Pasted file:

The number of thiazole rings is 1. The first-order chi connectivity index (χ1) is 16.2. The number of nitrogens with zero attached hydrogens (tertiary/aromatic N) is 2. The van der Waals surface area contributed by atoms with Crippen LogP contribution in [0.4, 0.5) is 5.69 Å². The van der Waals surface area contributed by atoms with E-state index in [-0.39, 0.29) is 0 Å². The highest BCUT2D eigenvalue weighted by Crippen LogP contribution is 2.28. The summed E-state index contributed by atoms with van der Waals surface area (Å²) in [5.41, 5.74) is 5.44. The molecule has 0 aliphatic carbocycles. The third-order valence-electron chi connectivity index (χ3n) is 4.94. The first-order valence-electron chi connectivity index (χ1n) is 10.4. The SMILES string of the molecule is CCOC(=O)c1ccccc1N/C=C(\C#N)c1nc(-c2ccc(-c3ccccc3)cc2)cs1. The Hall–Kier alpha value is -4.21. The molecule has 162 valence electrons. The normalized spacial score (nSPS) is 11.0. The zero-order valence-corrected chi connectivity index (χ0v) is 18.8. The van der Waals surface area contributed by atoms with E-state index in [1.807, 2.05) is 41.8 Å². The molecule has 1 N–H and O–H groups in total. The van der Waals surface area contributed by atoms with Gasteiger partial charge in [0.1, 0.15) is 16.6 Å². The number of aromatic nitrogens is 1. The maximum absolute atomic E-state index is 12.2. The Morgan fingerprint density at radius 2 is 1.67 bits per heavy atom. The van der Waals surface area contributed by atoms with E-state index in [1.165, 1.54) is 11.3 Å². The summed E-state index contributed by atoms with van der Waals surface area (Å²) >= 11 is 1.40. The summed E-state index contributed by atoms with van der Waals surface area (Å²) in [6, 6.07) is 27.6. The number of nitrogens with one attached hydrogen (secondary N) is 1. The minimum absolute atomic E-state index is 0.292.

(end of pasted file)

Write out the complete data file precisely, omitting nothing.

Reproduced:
The number of thiazole rings is 1. The first-order chi connectivity index (χ1) is 16.2. The number of nitrogens with zero attached hydrogens (tertiary/aromatic N) is 2. The van der Waals surface area contributed by atoms with Crippen LogP contribution in [0.4, 0.5) is 5.69 Å². The van der Waals surface area contributed by atoms with E-state index in [-0.39, 0.29) is 0 Å². The highest BCUT2D eigenvalue weighted by Crippen LogP contribution is 2.28. The summed E-state index contributed by atoms with van der Waals surface area (Å²) in [5.41, 5.74) is 5.44. The molecule has 0 aliphatic carbocycles. The third-order valence-electron chi connectivity index (χ3n) is 4.94. The first-order valence-electron chi connectivity index (χ1n) is 10.4. The SMILES string of the molecule is CCOC(=O)c1ccccc1N/C=C(\C#N)c1nc(-c2ccc(-c3ccccc3)cc2)cs1. The Hall–Kier alpha value is -4.21. The molecule has 162 valence electrons. The normalized spacial score (nSPS) is 11.0. The zero-order valence-corrected chi connectivity index (χ0v) is 18.8. The van der Waals surface area contributed by atoms with E-state index in [1.807, 2.05) is 41.8 Å². The molecule has 1 N–H and O–H groups in total. The van der Waals surface area contributed by atoms with Gasteiger partial charge in [0.1, 0.15) is 16.6 Å². The number of aromatic nitrogens is 1. The maximum absolute atomic E-state index is 12.2. The Morgan fingerprint density at radius 2 is 1.67 bits per heavy atom. The van der Waals surface area contributed by atoms with E-state index in [1.165, 1.54) is 11.3 Å². The summed E-state index contributed by atoms with van der Waals surface area (Å²) >= 11 is 1.40. The summed E-state index contributed by atoms with van der Waals surface area (Å²) in [6, 6.07) is 27.6. The number of nitrogens with one attached hydrogen (secondary N) is 1. The minimum absolute atomic E-state index is 0.292.